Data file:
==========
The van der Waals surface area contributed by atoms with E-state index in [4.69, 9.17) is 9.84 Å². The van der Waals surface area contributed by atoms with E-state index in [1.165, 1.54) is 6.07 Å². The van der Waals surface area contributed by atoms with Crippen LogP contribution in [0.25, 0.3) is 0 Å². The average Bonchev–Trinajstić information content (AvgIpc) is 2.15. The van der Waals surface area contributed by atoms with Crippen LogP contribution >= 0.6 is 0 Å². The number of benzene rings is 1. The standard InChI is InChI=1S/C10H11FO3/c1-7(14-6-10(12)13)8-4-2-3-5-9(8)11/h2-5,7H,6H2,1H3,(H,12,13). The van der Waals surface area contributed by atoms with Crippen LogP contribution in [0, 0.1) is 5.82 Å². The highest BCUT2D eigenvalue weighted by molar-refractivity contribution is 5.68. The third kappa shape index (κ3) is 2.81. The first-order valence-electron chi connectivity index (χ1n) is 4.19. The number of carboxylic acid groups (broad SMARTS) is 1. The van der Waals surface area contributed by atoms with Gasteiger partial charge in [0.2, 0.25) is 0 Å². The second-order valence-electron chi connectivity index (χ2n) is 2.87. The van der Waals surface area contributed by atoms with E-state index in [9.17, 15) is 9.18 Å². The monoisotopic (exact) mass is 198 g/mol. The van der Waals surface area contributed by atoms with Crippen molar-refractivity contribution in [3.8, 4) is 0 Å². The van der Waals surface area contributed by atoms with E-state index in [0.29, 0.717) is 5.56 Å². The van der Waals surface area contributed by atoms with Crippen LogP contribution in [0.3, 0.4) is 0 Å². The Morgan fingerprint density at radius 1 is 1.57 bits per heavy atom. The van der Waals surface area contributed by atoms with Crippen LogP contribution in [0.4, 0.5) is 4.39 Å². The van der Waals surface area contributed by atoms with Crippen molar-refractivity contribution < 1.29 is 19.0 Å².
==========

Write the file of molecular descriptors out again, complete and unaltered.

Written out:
The van der Waals surface area contributed by atoms with E-state index in [4.69, 9.17) is 9.84 Å². The van der Waals surface area contributed by atoms with E-state index in [1.165, 1.54) is 6.07 Å². The van der Waals surface area contributed by atoms with Crippen LogP contribution in [0.25, 0.3) is 0 Å². The average Bonchev–Trinajstić information content (AvgIpc) is 2.15. The van der Waals surface area contributed by atoms with Crippen LogP contribution >= 0.6 is 0 Å². The number of benzene rings is 1. The standard InChI is InChI=1S/C10H11FO3/c1-7(14-6-10(12)13)8-4-2-3-5-9(8)11/h2-5,7H,6H2,1H3,(H,12,13). The van der Waals surface area contributed by atoms with Crippen LogP contribution in [0, 0.1) is 5.82 Å². The highest BCUT2D eigenvalue weighted by molar-refractivity contribution is 5.68. The third kappa shape index (κ3) is 2.81. The first-order valence-electron chi connectivity index (χ1n) is 4.19. The number of carboxylic acid groups (broad SMARTS) is 1. The van der Waals surface area contributed by atoms with Gasteiger partial charge in [0.2, 0.25) is 0 Å². The second-order valence-electron chi connectivity index (χ2n) is 2.87. The van der Waals surface area contributed by atoms with E-state index in [9.17, 15) is 9.18 Å². The monoisotopic (exact) mass is 198 g/mol. The van der Waals surface area contributed by atoms with Crippen molar-refractivity contribution in [3.8, 4) is 0 Å². The van der Waals surface area contributed by atoms with E-state index in [0.29, 0.717) is 5.56 Å². The van der Waals surface area contributed by atoms with Crippen LogP contribution in [0.3, 0.4) is 0 Å². The Morgan fingerprint density at radius 1 is 1.57 bits per heavy atom. The van der Waals surface area contributed by atoms with Crippen LogP contribution in [0.4, 0.5) is 4.39 Å². The van der Waals surface area contributed by atoms with Crippen molar-refractivity contribution < 1.29 is 19.0 Å².